From paleoclimate variables to prehistoric agriculture: Using a process-based agro-ecosystem model to simulate the impacts of Holocene climate change on potential agricultural productivity in Provence, France
is the title of a publication co-authored by Daniel A. Contreras, Alberte Bondeau, Joël Guiot, Alan Kirman, Eneko Hiriart, Loup Bernard, Romain Suarez and Marianela Fader.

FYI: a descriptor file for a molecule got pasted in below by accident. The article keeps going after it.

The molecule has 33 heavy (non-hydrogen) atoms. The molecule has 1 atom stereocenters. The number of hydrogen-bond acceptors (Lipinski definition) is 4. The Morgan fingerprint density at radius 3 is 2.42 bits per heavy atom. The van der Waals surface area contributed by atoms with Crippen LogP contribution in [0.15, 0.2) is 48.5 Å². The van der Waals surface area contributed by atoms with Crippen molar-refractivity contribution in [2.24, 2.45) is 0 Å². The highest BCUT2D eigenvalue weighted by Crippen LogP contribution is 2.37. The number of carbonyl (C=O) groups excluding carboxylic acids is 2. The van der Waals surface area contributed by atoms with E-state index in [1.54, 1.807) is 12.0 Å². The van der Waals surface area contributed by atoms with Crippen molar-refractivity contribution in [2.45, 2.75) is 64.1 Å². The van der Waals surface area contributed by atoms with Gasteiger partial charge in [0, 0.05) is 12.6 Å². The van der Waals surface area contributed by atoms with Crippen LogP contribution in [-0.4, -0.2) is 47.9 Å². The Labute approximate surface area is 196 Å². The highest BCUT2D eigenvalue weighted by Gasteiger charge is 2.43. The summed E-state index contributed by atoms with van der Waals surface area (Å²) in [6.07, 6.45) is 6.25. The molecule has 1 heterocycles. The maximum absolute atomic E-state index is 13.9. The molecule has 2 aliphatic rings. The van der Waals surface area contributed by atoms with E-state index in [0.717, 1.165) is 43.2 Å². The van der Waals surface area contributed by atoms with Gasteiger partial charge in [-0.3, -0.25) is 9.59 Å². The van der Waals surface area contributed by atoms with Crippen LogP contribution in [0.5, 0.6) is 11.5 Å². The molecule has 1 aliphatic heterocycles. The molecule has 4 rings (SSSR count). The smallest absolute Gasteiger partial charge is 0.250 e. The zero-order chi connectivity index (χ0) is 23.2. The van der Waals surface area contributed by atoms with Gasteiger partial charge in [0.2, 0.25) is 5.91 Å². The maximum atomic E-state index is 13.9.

This paper explores the relationship between past climate and prehistoric Mediterranean agriculture by adapting a process-based dynamic vegetation model to estimate potential agricultural productivity under climate scenarios characterizing the extremes of Mediterranean climate in the Holocene. Quantitative estimates of potential yields are produced under past climatic conditions derived from four Holocene climatic extremes under two different assumptions about the intensity of agricultural practice. This process is discussed with reference to a case study in Provence, examining the methodology and data requirements for modelling past agriculture and considering the implications of the variability in potential agricultural productivity under distinct climate conditions. Special focus is on comparing the range of variability induced by climatic shifts with that achievable through changes in agricultural practices as a means of approaching questions of past vulnerability and resilience.